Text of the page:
UOL Retreat on Divine Liturgy – Lecture Notes

2017 UOL Lenten Retreat

Divine Liturgy

Why is it useful to study the Divine Liturgy?

  • Practical reason: it’ll make more sense
    • We were made to be liturgical beings, but that is no longer true
    • The main part of the Divine Liturgy is intuitive, but much is not
    • Parts of it are down right incomprehesible
  • Practical reason: you’ll enjoy it more.
    • Compare to going to a soccer match with seminarians.
    • Both enjoy it; but different levels.
  • Spiritual reason: it’ll make the liturgy more effective
    • Purpose of the liturgy?
      • Trains and perfects our instincts through repetition
      • Trains and perfects our minds through the words
      • Trains and perfects our minds through the Mystery
    • Transform our lives. Not magic.


Plan for today’s study of the Divine Liturgy

  • I will take you through the first half of the Divine Liturgy (Catachumen/Word)
  • Fr. Michael will take you through the second half of the liturgy
  • This afternoon, I will talk about Living the Liturgy; Q&A
  • We will also leave time for Q&A at the end of each section; please keep questions during the talk germane (i.e. directly related to what is being presented)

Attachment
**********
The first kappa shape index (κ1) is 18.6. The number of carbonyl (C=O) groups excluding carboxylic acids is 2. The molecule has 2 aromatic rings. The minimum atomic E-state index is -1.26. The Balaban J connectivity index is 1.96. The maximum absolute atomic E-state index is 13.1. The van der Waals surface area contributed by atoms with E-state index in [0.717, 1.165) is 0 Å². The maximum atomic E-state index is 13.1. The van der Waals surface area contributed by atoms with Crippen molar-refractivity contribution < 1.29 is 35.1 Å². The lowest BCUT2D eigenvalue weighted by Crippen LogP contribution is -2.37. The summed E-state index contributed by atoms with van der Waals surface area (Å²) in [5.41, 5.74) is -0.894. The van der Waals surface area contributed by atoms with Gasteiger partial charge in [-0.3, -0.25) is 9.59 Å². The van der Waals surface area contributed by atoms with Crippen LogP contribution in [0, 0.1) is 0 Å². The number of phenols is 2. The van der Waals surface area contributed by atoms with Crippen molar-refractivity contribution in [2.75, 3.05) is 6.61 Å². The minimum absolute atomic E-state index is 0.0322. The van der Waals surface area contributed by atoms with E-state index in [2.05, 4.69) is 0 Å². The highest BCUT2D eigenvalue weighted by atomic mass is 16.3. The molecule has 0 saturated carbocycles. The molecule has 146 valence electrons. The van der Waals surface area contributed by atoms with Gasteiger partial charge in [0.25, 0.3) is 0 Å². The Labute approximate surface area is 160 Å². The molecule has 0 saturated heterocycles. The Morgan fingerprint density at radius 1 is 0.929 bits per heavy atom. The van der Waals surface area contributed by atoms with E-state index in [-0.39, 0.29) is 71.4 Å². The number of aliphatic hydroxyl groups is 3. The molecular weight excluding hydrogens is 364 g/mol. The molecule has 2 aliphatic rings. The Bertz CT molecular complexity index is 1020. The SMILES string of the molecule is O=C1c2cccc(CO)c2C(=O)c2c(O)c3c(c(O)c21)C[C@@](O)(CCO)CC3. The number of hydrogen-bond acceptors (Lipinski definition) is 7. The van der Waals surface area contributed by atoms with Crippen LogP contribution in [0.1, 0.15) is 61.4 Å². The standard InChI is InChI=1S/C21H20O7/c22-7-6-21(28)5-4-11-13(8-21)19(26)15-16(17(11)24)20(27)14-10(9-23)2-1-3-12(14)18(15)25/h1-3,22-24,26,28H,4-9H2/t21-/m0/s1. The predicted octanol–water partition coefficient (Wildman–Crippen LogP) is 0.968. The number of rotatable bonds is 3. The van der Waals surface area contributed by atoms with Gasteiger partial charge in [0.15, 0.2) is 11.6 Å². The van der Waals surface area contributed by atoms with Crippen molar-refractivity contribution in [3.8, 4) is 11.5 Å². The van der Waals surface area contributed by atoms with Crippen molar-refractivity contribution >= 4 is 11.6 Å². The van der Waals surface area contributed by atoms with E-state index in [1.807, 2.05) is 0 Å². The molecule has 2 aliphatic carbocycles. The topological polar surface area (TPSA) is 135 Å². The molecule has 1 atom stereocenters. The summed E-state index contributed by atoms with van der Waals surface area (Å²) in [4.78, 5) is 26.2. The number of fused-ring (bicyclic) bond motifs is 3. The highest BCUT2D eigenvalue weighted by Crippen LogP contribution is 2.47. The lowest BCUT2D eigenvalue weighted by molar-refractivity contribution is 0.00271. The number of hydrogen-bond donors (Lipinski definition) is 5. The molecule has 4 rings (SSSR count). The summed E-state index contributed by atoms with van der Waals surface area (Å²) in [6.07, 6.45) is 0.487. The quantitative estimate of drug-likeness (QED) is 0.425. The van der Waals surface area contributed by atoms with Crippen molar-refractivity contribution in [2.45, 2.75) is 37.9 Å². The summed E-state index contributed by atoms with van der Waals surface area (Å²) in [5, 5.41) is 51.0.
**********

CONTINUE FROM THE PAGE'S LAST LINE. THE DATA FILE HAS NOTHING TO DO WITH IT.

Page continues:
We’ll use three approaches today:

  • Practical. What is being done? Why?
  • Historical. How did this part of the liturgy get here? DON’T PANIC!!! (Carpatho-Rusyn)
  • Theological/mystical. What is this designed to accomplish?

Some resources (for when you fall in love with this and want to know more):

  • Practical. Prayer Book. Fr. Gregory Woolfenden A Practical Handbook for Divine Services.
  • Historical. Robert Taft. “The Evolution of the Byzantine “Divine Liturgy”. Hugh Wybrew. The Orthodox Liturgy: The Development of the Eucharistic Liturgy.
  • Theological/mystical. Fr. Alexander Schmemann The Eucharist: Sacrament of the Kingdom.

Liturgical Items

The space: —-> Narthex/Vestibule; Nave/Sanctuary; Altar (two ables)

Table of Preparation: Practical (early). Historical (skufel.). Theological (Nativity).

  • Discos. Throne (prayers). Theotokos, Cave, Cross/Tomb (engraving). Shield. Manger. Tomb.
  • Chalice. Cup of Christ. Theotokos.
  • Covers
  • Bread & wine

Order of the Service (for the priest) – preparation

  • Reconciliation. Confession? Prayer. Vespers. Fasting. Priesting (24/7).
  • Baking the bread and procuring the wine.
  • Prayers before. Vesting prayers.

Proskomedia (preparation; sounds better in Greek)

  • Practical. Get everything ready for the service.
  • Historical. Only after the 8th century (monastic influence). Gilding the lily?
  • Theological. Sacrifice.
    • “By Your precious Blood You have redeemed us from the curse of the law. By being nailed to the Cross and pierced with a spear, You have poured immortality upon men. O our Savior, glory to You!”
    • As a sheep led to the slaughter, or a spotless lamb before its shearers is dumb, so He opens not His mouth. In His humiliation justice was denied Him. Who will explain His generation? For His life is taken up from the earth. 53:7-8 (also in Acts 8:32)